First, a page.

Editorial: Culture has its own way of revolving, no one can impose it

A couple of days ago, a local musician found herself on the wrong side of the cultural police. She had ruffled a few feathers due to a new song she had just released and the sleeve design of the cover that featured the tattooed backside of a nude woman.

Social media was set ablaze, local talk shows made it a hot topic and the head of a government institution that acts as a curator for national culture, norms and values was even more incensed and stripped her of her right to be referred to as “Intore”.

Intore (the chosen) was a kind of finishing school where young men attended to learn military skills, governance culture and dance. Women were not part of Intore. They had their own finishing schools in their homes or with the aid of close relatives.

The incident gave birth to a hot debate and the logic of a government agency bringing upon itself to serve as a cultural police. Others on the other side were worried that western decadence was taking over our youth and eating away at the “traditional values”.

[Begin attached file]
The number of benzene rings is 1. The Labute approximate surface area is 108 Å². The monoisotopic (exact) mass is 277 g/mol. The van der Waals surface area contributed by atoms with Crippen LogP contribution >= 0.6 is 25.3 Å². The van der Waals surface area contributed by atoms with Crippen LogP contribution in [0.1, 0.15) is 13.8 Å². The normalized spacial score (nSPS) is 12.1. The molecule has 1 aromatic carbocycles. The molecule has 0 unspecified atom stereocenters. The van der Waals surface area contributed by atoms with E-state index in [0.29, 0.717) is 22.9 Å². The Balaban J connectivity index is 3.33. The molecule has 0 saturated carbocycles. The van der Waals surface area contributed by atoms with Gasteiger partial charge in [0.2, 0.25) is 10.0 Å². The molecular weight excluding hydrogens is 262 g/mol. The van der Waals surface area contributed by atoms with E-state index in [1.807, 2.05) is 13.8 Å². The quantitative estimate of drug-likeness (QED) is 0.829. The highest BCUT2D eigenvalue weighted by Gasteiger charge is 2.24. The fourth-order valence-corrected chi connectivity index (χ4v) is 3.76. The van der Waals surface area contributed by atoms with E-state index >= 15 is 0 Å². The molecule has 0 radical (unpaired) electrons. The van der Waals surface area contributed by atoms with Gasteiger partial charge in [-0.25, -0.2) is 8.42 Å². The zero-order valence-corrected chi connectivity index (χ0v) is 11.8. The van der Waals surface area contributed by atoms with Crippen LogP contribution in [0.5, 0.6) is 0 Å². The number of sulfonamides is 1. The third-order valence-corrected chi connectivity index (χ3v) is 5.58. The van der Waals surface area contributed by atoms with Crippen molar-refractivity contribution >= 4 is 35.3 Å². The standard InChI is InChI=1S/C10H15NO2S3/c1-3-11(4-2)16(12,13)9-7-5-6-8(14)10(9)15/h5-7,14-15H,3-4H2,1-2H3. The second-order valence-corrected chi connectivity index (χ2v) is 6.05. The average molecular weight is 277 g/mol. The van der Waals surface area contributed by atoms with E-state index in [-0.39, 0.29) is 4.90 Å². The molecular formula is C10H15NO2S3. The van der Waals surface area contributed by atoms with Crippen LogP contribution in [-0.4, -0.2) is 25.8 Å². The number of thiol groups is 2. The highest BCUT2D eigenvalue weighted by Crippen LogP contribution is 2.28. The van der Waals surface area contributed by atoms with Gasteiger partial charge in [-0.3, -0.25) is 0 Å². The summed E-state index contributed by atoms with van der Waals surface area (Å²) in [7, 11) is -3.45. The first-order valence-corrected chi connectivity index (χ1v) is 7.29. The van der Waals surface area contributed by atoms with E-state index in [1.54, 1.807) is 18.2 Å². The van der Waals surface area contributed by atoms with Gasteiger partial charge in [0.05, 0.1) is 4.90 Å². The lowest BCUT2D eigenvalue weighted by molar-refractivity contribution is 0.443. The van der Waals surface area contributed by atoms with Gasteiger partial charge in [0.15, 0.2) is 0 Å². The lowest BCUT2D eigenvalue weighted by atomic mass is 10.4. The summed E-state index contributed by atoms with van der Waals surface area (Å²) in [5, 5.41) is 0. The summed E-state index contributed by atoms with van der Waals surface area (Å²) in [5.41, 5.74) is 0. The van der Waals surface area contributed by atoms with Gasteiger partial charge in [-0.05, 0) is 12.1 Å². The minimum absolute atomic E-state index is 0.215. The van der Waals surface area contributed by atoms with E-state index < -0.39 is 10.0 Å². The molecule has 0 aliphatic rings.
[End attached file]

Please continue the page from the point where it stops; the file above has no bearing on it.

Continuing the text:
Then a twitter feed by the University of Rwanda this week advised male students to wear ties for their graduation, it went even as far as showing them examples of the dress code. Whoever posted the message was definitely very detached to our “cultural values” as there was no mention of our traditional “Imicyenyero” or what the ladies should wear.

In these modern times, it is easy to hurt the sensitivities of others and culture is one very vulnerable area. But culture evolves and people should be ready to move with the flow. Decades ago young women wore a simple loincloth and were bare-chested; today the simple wearing of a miniskirt causes a near-riot.

A cultural debate is really needed, but it needs cool heads, not fundamentalism or bigotry.